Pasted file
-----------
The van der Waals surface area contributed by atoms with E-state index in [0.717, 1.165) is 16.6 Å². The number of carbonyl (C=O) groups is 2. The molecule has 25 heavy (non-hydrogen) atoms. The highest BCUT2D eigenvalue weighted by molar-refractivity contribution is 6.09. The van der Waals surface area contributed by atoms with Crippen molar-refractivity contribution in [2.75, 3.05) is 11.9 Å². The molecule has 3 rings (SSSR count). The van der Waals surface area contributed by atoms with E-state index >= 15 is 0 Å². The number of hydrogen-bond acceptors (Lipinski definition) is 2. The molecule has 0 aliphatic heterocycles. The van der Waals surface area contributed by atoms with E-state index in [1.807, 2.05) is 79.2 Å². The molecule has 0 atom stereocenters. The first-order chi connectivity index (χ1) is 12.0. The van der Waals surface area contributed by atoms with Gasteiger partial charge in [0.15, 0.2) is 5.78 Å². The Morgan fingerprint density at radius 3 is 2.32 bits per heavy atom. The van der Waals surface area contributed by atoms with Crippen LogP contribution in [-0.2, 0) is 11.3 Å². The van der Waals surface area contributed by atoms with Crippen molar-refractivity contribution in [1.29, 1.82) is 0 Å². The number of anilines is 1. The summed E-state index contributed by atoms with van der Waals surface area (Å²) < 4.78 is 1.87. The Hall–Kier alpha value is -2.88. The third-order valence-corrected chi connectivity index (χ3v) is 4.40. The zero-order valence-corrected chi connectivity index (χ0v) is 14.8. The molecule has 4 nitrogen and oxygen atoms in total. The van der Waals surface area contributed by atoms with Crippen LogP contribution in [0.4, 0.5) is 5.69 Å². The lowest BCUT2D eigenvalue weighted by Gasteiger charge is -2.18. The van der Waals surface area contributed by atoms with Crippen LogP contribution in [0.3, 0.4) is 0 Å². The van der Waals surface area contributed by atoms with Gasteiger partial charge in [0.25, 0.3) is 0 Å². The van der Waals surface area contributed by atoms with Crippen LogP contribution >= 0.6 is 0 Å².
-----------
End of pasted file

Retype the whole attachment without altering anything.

The van der Waals surface area contributed by atoms with E-state index in [0.717, 1.165) is 16.6 Å². The number of carbonyl (C=O) groups is 2. The molecule has 25 heavy (non-hydrogen) atoms. The highest BCUT2D eigenvalue weighted by molar-refractivity contribution is 6.09. The van der Waals surface area contributed by atoms with Crippen molar-refractivity contribution in [2.75, 3.05) is 11.9 Å². The molecule has 3 rings (SSSR count). The van der Waals surface area contributed by atoms with E-state index >= 15 is 0 Å². The number of hydrogen-bond acceptors (Lipinski definition) is 2. The molecule has 0 aliphatic heterocycles. The van der Waals surface area contributed by atoms with E-state index in [1.807, 2.05) is 79.2 Å². The molecule has 0 atom stereocenters. The first-order chi connectivity index (χ1) is 12.0. The van der Waals surface area contributed by atoms with Gasteiger partial charge in [0.15, 0.2) is 5.78 Å². The Morgan fingerprint density at radius 3 is 2.32 bits per heavy atom. The van der Waals surface area contributed by atoms with Crippen LogP contribution in [-0.2, 0) is 11.3 Å². The van der Waals surface area contributed by atoms with Crippen molar-refractivity contribution in [1.29, 1.82) is 0 Å². The number of anilines is 1. The summed E-state index contributed by atoms with van der Waals surface area (Å²) < 4.78 is 1.87. The Hall–Kier alpha value is -2.88. The third-order valence-corrected chi connectivity index (χ3v) is 4.40. The zero-order valence-corrected chi connectivity index (χ0v) is 14.8. The molecule has 4 nitrogen and oxygen atoms in total. The van der Waals surface area contributed by atoms with Crippen LogP contribution in [0.4, 0.5) is 5.69 Å². The lowest BCUT2D eigenvalue weighted by Gasteiger charge is -2.18. The van der Waals surface area contributed by atoms with Crippen LogP contribution in [0.3, 0.4) is 0 Å². The van der Waals surface area contributed by atoms with Gasteiger partial charge in [0.25, 0.3) is 0 Å². The van der Waals surface area contributed by atoms with Crippen LogP contribution >= 0.6 is 0 Å².